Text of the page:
Maximize Property Claim Recovery With Accurate Valuations

AUGUST 1, 2023

When your organization’s property is damaged, you expect all repair and replacement costs to be covered in excess of your deductible. However, this will happen only if you set appropriate valuations. Failure to establish accurate values for your property can result in uncovered losses.

More frequently than ever, underwriters are questioning the validity of values for fixed assets, such as buildings, heavy machinery, and company vehicles. When underwriters are dissatisfied with valuations, they usually impose coverage restrictions. Some underwriters may even refuse to offer any coverage unless the values are adjusted to their satisfaction.

Insurance carriers use third-party data sources and internal tools to capture and evaluate values. However, relying solely on these tools without vetting the output can lead to negative results for insureds. USI uses the same tools as insurance carriers, but also conducts a thorough review based on the actual circumstances of a client’s individual properties. This ensures maximum coverage at the time of loss while minimizing premium expenses.

Watch Out for Restrictive Policy Language

Several factors are accelerating this trend; perhaps chief among them are recent natural disaster claims that far exceeded the values reported by insureds. Because insurance carriers have paid out massive sums for catastrophes, they will scrutinize the data reported in your statement of values (SOV) very closely. They may also impose restrictive policy language, which can create shortfalls in property claim recoveries. The most severe policy changes go beyond coinsurance requirements, to margin clauses and occurrence limits of liability.

To further aggravate the situation, inflation has surged over the last two years, averaging 7% in developed countries and 9% in developing nations.1 These high prices have increased the nominal value of buildings, vehicles and other insurable assets. Carriers may be eager to increase your property valuations, which can greatly impact your insurance costs. Implementing a fair and accurate valuation process can significantly improve your bottom line.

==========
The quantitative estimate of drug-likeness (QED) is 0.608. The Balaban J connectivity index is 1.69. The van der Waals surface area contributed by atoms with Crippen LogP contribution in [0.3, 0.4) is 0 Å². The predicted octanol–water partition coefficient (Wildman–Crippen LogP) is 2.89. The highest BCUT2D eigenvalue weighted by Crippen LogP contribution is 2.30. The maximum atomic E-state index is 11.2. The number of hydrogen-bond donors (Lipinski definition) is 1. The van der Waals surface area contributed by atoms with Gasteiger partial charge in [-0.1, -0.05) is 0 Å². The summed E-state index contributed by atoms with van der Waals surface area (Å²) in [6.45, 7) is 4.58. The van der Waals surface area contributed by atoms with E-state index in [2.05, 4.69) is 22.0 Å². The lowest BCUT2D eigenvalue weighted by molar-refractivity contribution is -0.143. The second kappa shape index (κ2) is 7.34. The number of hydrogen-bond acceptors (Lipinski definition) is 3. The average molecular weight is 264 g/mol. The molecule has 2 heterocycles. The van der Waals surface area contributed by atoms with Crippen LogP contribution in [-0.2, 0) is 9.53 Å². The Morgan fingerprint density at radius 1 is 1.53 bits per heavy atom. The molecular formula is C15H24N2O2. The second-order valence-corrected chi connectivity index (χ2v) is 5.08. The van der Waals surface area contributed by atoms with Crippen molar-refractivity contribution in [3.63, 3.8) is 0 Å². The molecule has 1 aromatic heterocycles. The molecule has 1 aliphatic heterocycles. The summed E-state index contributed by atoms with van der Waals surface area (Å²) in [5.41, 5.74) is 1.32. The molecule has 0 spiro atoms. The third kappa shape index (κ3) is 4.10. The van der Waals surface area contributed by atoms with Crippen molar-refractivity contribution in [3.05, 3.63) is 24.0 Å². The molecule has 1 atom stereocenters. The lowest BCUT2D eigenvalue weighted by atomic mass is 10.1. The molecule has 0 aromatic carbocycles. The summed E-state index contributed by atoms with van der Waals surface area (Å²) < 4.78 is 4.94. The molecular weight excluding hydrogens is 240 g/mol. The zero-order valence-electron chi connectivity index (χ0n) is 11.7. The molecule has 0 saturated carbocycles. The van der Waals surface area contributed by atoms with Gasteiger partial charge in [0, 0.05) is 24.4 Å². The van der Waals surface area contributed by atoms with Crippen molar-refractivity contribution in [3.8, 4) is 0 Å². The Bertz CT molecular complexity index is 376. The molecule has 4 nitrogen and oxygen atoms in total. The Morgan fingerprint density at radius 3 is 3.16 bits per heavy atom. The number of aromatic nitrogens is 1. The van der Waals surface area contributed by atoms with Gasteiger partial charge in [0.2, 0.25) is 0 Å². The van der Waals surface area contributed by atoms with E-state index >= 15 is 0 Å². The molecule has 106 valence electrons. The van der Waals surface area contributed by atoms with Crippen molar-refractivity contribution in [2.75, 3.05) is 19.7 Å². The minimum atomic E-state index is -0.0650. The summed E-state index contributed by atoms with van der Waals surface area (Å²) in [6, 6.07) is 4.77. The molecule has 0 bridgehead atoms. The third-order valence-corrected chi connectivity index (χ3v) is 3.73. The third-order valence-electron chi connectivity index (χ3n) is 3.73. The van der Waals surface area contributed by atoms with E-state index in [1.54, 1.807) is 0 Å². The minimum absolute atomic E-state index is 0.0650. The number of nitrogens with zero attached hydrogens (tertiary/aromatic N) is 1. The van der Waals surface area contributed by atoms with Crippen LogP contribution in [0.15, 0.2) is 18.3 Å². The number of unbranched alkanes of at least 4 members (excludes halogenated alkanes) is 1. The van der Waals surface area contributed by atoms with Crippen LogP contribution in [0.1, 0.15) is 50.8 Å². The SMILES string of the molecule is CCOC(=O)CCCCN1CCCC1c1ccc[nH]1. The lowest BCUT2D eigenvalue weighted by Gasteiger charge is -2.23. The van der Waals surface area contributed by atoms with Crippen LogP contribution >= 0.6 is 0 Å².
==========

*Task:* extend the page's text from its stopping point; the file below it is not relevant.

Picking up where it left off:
Coinsurance – A penalty imposed on insureds for not insuring to the carrier’s required level. When the insured suffers a loss, the carrier divides the insured’s current coverage by the required amount and applies that percentage to the total cost of the loss. Anything beyond that is at the insured’s expense.

Margin clause – A nonstandard commercial property insurance provision stating that the most an insured can collect for a loss at a given location is a specified percentage of the values reported for that location on the insured's statement of values.

Occurrence limits of liability – A recovery limitation based on the insured’s statement of values. Essentially, what the insured declares is what the carrier will pay for a claim. Costs in excess of the declared value are uninsured losses.

What’s the Solution?

Armed with analytics, you can negotiate policy terms and conditions with the carrier and reduce the risk of significant loss following a catastrophic event. This may include:

  • Evaluating current values on a cost-per-square-foot basis compared to regional costs for similar buildings.
  • Utilizing industry-accepted third-party appraisal software to prepare credible replacement cost valuations.
  • Obtaining replacement cost appraisals (when appropriate) through approved third-party appraisal companies.

When the insurer and insured can’t agree on values, an approved independent third-party appraiser can be utilized to determine correct values. This option can:

  • Eliminate disputes over valuation between underwriters and the insured.
  • Reduce the chances of punitive language being added to the policy by the underwriter.
  • Improve premium stability and value of recovery following a loss event by determining and maintaining accurate values.

For example, a USI client that owns and operates shopping centers and commercial office buildings had a replacement cost valuation for its portfolio of $650 million. By using a third-party appraiser, USI was able to negotiate with the carrier to provide a 5% reduction in the client’s total insured building values — resulting in a $30,000 premium savings.

For assistance with setting appropriate property valuations, contact your USI representative or email

1U.S. Census Bureau